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Fast fashion's dirty secret—and a solution made in America

You need to know about the dark side of the biggest trend in fashion and the role that America might play in providing a solution.

If you have been following retail news lately, you will have come across some major changes happening across the fashion landscape. For years the brands that once filled our malls have been floundering. The latest news includes a massive lay offs at J.Crew and the closure of 175 Gap stores. Customers are fleeing this traditional middle market for "fast fashion," retailers like H&M and Zara, which pump out cheap clothes based on of-the-moment runway trends.

If you have been following national or world news, you may have heard about the relentless drought in California and the Pope's plea to end global warming.


A woman walks past an H&M store in New York
Scott Mlyn | CNBC
A woman walks past an H&M store in New York

While fashion and the environment are covered separately, the trend in one could be causing headlines in the other. Our demand for fast fashion has led to an explosion of production of apparel: In fact, we consume 400 percent more clothing today than we did 30 years ago. That shift from mid-market to fast fashion has also tracked a shift from domestic production to cheaper and cheaper overseas locations from Hong Kong, to mainland China and now to even lower cost centers including Vietnam and Bangladesh.

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When Gap first opened, 95 percent of the clothing we wore was American made; today that number is less than 3 percent. Of course, a lot of American jobs were lost in that transition, but we also lost environmental control of our production. Low cost means low regulation. Governments in today's textile producing countries have little oversight into what happens in their factories, so textile companies just keep those engines roaring, running largely on coal, while they systematically dump their chemicals untreated back into their local water. This has all added up to the apparel industry being the second most polluting industry in the world, behind only the oil sector, according to a 2013 study from the Danish Fashion Institute.

Speaking of oil, because of our thirst for fast fashion, we now wear more polyester—a fabric made from oil—than any other fiber.

We, the consumers, are not the ones winning from all of this. Fast fashion companies work off of a model of "planned obsolescence," that means instead of designing and creating garments to stand the test of time, they have created an industry (supported by fashion media) of micro-trends. Products are designed to go out of style quickly, often falling apart after just a few washes. Beneficiaries of the system include the CEOs of major retailers like Zara's CEO Amancio Ortega-—currently #4 on the Forbes List-—and the family behind H&M.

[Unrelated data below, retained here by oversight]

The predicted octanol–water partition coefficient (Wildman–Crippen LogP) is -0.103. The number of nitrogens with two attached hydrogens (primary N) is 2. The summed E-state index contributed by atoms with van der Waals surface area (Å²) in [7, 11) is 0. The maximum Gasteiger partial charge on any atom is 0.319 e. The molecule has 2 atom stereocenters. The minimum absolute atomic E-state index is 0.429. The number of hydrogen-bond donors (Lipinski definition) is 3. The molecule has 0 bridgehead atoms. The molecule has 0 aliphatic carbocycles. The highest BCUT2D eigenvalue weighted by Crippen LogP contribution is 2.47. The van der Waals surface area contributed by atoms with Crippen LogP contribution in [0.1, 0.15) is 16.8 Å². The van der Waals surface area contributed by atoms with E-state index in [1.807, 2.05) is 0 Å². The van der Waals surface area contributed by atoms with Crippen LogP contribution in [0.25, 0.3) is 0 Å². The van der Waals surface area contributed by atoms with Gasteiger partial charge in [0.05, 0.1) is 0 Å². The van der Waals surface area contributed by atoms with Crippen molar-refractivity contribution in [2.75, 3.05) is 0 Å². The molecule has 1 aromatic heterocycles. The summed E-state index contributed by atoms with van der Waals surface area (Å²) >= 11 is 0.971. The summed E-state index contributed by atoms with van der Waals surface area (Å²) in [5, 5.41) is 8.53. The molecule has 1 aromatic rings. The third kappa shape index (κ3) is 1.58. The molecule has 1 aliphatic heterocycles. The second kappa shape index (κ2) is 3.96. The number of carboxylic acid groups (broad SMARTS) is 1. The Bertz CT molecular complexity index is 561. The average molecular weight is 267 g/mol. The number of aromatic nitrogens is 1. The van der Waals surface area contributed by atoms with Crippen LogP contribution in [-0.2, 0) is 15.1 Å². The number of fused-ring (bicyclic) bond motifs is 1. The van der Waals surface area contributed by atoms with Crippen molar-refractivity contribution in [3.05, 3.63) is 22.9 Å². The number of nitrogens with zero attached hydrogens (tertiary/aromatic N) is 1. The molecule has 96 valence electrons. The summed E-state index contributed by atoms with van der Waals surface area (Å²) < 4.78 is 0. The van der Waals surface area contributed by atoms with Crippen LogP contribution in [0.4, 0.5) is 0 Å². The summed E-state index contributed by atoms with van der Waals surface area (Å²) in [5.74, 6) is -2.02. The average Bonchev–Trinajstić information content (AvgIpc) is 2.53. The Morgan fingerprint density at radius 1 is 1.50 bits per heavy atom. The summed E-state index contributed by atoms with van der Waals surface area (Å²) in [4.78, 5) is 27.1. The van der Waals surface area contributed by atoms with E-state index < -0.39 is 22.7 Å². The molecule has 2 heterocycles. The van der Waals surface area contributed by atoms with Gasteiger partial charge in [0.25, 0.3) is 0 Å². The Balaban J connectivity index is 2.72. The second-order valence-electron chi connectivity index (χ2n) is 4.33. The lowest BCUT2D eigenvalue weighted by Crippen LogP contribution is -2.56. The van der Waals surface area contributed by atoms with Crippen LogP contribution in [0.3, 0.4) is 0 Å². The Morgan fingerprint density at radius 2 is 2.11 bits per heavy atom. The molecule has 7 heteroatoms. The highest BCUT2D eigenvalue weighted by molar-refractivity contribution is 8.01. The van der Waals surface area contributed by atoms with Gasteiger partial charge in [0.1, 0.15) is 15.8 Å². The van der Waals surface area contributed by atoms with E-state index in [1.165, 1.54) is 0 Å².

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So now the good news, this slide to fast fashion is not inevitable. Unlike government gridlock, we, the consumers, are the ones in control.

And America could play a crucial role in the solution. Several decades ago the textile industry in this country cleaned up its act. It developed municipal water treatment plants like the one we use in North Carolina, so that the chemicals used in the industry are kept out of our water supply. This country developed a system to tag and test every bail of cotton to allow organic cotton to bloom; a USDA organic label is one we can trust. We have dye houses pioneering low-impact water-based dyeing in North Carolina at T.S. Designs. Finally, we have regulations in place from the EPA to limit the environmental impact our factories.

At Zady we're re-envisioning the future of fashion. We're excited to bring a good dose of American ingenuity to create an alternative to fast fashion where brands compete on style and quality and no longer have frightening truths to hide.

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Commentary by Maxine Bédat, co-founder of Zady, a fashion brand and lifestyle destination trying to create a transparent and sustainable future for the $1.5 trillion apparel industry. Her background in international law and diplomacy, including serving as a legal clerk for the U.N., led her to found The Bootstrap Project, a non-profit organization that works with entrepreneurs in the developing world. Follow her on Twitter @MaxineBedat